Even though funding for large-scale microfilming of brittle books became available a few years ago, riot as many libraries as expected have set up microfilming programs. The reason for this slow progress is fourfold: lack of preservation microfilming facilities within the library; a national lack of trained microfilming staff to run such facilities, and no labor market through which they might be recruited; a shortage of commercially available services and lack of experience and knowledge among those who would be responsible for setting up a program. Even when microfilming can be sent out to a cooperative and conscientious vendor, there is still a lot of demanding preparation, inspection and other work that has to be done inhouse to rigid specifications, because if microfilm is not purchased, processed and stored according to national standards, it is likely to be short-lived, and the work of filming will have been in vain.
The first three of these obstacles have been reduced by the establishment of MAPS (the Mid-Atlantic Preservation Service) and the continuing enlargement or adaptation of existing facilities, both commercial and noncommercial, that do work for others. The fourth has recently been made much less formidable by an NEDCC training program and a set of new microfilm-related services offered by SOLINET.
The Northeast Document Conservation Center (NEDCC) is inviting applications for its expanded training program in preservation microfilming, supported by a grant of $250,000 from the Pew Charitable Trusts. Professionals who are responsible for managing microfilming projects will be trained in intensive workshops to plan, implement and manage filming projects. Over 50 people have been trained to date in workshops held in Philadelphia, Albany and Andover. Future workshops are planned for Atlanta, Albany, Andover and Ohio.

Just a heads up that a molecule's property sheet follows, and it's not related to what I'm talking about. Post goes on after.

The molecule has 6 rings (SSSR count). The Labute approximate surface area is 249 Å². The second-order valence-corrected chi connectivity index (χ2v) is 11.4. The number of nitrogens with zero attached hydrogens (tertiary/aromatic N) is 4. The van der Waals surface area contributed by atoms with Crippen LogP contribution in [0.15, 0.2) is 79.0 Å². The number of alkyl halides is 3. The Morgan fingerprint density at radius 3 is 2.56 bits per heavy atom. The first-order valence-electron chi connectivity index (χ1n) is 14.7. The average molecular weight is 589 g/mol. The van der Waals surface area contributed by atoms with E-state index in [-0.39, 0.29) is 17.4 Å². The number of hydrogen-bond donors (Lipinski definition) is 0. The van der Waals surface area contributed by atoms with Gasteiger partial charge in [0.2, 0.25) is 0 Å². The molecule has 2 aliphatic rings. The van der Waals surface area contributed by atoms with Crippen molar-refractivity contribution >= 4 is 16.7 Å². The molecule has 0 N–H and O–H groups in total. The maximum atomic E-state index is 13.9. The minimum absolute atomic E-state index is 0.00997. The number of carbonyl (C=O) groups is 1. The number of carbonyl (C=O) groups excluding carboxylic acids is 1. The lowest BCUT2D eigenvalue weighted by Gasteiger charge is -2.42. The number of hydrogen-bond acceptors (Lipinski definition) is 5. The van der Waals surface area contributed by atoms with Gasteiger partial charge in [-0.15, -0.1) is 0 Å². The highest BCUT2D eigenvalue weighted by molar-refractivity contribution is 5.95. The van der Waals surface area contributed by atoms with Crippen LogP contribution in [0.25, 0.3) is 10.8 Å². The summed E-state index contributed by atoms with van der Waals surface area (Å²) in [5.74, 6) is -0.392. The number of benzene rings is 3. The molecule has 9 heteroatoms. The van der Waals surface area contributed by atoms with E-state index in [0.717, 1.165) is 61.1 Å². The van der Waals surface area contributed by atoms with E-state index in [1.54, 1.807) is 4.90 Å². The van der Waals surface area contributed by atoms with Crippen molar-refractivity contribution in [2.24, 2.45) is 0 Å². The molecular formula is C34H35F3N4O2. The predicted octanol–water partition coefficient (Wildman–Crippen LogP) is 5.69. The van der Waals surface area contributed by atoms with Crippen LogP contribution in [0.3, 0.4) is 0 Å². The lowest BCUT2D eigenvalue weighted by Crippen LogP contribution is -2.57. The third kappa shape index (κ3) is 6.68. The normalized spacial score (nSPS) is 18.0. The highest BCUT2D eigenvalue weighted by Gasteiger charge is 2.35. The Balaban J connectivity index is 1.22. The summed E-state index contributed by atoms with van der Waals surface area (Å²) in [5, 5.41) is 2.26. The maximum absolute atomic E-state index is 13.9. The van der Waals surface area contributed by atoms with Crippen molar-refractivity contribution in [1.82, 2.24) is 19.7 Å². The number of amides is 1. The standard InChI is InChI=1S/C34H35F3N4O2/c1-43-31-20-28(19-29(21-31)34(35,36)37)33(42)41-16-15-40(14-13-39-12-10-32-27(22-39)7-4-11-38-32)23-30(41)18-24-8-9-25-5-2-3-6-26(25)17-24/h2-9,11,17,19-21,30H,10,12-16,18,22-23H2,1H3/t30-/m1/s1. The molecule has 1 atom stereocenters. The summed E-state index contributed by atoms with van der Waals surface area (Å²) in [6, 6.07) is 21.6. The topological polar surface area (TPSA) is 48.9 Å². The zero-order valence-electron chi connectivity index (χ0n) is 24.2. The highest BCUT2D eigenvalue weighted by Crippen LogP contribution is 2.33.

Participants learn skills for planning microfilming projects, developing specifications, and writing contracts with vendors; they obtain hands-on experience in operating a camera and inspecting completed film. Fees are in the $150-$250 range. For information call or write Mary Elizabeth Ruwell at NEDCC, 100 Brickstone Square, Andover, MA 01810 (508/470-1010).
The Southeastern Library Network (SOLINET) has received a $1.26 million grant from the National Endowment for the Humanities (NEH) to support a cooperative preservation microfilming project. Twelve members of the Association of Southeastern Research Libraries (ASERL) will film 17,000 volumes over the next two years through a centralized service at SOLINET. Their staff will select titles in the humanities for filming, focussing on Latin America and the southeastern U.S. Through its central Preservation Microfilming Service, SOLINET will prepare volumes for filming, catalog the microfilm, manage contracts with filming agencies, inspect completed film, and monitor quality control in all areas. Books will be returned to the libraries along with a printing master, and service copy of the microfilm. SOLINET will store all master negatives. Production is scheduled to begin in October 1990.
For more information contact SOLINET, 400 Colony Square, Plaza Level, Atlanta, GA 30361-6301 (404/892-0943).